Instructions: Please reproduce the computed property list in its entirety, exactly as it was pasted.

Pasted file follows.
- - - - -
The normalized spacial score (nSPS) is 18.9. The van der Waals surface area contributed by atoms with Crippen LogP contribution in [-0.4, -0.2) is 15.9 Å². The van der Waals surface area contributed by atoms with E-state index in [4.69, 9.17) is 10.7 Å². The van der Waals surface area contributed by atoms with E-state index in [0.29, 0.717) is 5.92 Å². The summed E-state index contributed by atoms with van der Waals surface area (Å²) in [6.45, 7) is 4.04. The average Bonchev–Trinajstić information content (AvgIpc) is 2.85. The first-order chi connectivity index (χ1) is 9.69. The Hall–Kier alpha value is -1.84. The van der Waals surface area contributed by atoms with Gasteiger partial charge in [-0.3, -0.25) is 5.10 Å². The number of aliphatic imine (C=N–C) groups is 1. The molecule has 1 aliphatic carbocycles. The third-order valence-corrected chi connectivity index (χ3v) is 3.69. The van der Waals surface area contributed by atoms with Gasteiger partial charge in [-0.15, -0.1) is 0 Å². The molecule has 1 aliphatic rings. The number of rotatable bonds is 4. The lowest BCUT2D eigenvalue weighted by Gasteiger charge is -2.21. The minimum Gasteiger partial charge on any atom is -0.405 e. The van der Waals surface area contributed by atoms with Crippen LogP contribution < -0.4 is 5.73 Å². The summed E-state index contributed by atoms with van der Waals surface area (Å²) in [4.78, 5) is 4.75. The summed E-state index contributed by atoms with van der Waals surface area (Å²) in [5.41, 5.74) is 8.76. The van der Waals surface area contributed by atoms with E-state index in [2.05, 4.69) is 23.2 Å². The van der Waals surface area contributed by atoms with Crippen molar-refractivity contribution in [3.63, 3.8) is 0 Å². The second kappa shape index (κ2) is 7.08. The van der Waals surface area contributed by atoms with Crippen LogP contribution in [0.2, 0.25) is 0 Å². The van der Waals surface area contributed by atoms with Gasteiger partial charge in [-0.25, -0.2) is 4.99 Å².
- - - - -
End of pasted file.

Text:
The normalized spacial score (nSPS) is 18.9. The van der Waals surface area contributed by atoms with Crippen LogP contribution in [-0.4, -0.2) is 15.9 Å². The van der Waals surface area contributed by atoms with E-state index in [4.69, 9.17) is 10.7 Å². The van der Waals surface area contributed by atoms with E-state index in [0.29, 0.717) is 5.92 Å². The summed E-state index contributed by atoms with van der Waals surface area (Å²) in [6.45, 7) is 4.04. The average Bonchev–Trinajstić information content (AvgIpc) is 2.85. The first-order chi connectivity index (χ1) is 9.69. The Hall–Kier alpha value is -1.84. The van der Waals surface area contributed by atoms with Gasteiger partial charge in [-0.3, -0.25) is 5.10 Å². The number of aliphatic imine (C=N–C) groups is 1. The molecule has 1 aliphatic carbocycles. The third-order valence-corrected chi connectivity index (χ3v) is 3.69. The van der Waals surface area contributed by atoms with Gasteiger partial charge in [-0.15, -0.1) is 0 Å². The molecule has 1 aliphatic rings. The number of rotatable bonds is 4. The lowest BCUT2D eigenvalue weighted by Gasteiger charge is -2.21. The minimum Gasteiger partial charge on any atom is -0.405 e. The van der Waals surface area contributed by atoms with Crippen LogP contribution < -0.4 is 5.73 Å². The summed E-state index contributed by atoms with van der Waals surface area (Å²) in [4.78, 5) is 4.75. The summed E-state index contributed by atoms with van der Waals surface area (Å²) in [5.41, 5.74) is 8.76. The van der Waals surface area contributed by atoms with E-state index in [2.05, 4.69) is 23.2 Å². The van der Waals surface area contributed by atoms with Crippen molar-refractivity contribution in [3.63, 3.8) is 0 Å². The second kappa shape index (κ2) is 7.08. The van der Waals surface area contributed by atoms with Crippen LogP contribution in [0.2, 0.25) is 0 Å². The van der Waals surface area contributed by atoms with Gasteiger partial charge in [-0.25, -0.2) is 4.99 Å².